There was a religious issue, too: the threat of the Church of England’s sending a bishop to the colonies. A bishop had to ordain priests. The bishop who possessed this authority over colonial churches was the bishop of London. It took a long and expensive trip to London for a man to be ordained. Congregationalists, Baptists, and Presbyterians preferred it this way — not to mention Maryland’s Catholics. They regarded the Church of England — correctly — as an extension of British rule in America. The king was the head of the church. (See the 1962 book by Carl Bridenbaugh, Mitre and Sceptre.)
The war was fought over sovereignty: taxation, religion, and the proper distribution of powers within civil government. The colonists who went to war with England did not trust central government. They regarded the lawful authority of civil government as one government among many, sharing authority with self-government, family government, and church government. They regarded with hostility Parliament’s claim of total sovereignty over the affairs of British citizens.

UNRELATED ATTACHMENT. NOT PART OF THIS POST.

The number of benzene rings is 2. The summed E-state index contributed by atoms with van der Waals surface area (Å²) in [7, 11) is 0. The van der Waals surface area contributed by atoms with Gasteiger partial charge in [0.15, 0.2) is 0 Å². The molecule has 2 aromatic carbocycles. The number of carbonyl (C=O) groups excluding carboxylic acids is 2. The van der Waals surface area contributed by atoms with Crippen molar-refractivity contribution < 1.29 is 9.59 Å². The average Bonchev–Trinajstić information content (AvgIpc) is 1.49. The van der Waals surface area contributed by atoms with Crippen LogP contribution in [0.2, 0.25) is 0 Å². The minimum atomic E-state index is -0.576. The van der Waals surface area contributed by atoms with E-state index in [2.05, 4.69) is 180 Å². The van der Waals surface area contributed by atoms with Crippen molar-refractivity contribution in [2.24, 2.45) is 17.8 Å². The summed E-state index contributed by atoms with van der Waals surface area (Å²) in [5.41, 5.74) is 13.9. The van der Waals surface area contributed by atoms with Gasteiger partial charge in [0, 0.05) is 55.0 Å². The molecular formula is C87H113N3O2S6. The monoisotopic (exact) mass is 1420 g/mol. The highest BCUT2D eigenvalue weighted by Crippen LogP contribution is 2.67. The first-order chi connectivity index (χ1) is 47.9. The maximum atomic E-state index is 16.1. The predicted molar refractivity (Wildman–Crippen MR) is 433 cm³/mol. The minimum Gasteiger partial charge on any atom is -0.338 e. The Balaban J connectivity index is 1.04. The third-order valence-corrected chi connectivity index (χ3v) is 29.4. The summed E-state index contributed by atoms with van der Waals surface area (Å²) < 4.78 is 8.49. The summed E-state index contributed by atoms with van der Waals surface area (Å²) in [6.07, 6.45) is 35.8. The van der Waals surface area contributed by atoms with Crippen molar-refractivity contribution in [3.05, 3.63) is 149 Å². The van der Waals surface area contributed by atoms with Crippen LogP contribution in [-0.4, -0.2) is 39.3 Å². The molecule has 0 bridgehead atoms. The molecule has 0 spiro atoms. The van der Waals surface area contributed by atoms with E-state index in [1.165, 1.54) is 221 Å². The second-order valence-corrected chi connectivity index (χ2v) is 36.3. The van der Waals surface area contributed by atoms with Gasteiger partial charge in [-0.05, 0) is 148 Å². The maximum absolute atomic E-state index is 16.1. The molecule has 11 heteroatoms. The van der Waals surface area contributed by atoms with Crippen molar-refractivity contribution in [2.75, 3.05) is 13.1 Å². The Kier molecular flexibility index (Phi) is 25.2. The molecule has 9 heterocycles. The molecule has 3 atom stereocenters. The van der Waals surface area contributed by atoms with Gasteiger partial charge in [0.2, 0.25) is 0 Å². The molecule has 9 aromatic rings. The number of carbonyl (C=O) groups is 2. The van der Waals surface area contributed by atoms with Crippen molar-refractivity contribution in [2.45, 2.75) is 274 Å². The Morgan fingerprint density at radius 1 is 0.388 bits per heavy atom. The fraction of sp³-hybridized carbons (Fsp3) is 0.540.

Today, most Americans regard such theoretical and theological issues as quaint, or curious, or naive. The central government does not officially claim the absolute sovereignty that British legal theory claimed for Parliament in 1776, but in fact the invasion of our liberties is far worse than anything conceived by the most traditional of Tory political theorists in 1776.
A slogan in the era of the American Revolution was “No taxation without representation.” Today, we have representation, and our taxes reflect a level of confiscation that would have been regarded as tyrannical by citizens of every nation in 1776.
Ancient Taxation Tyranny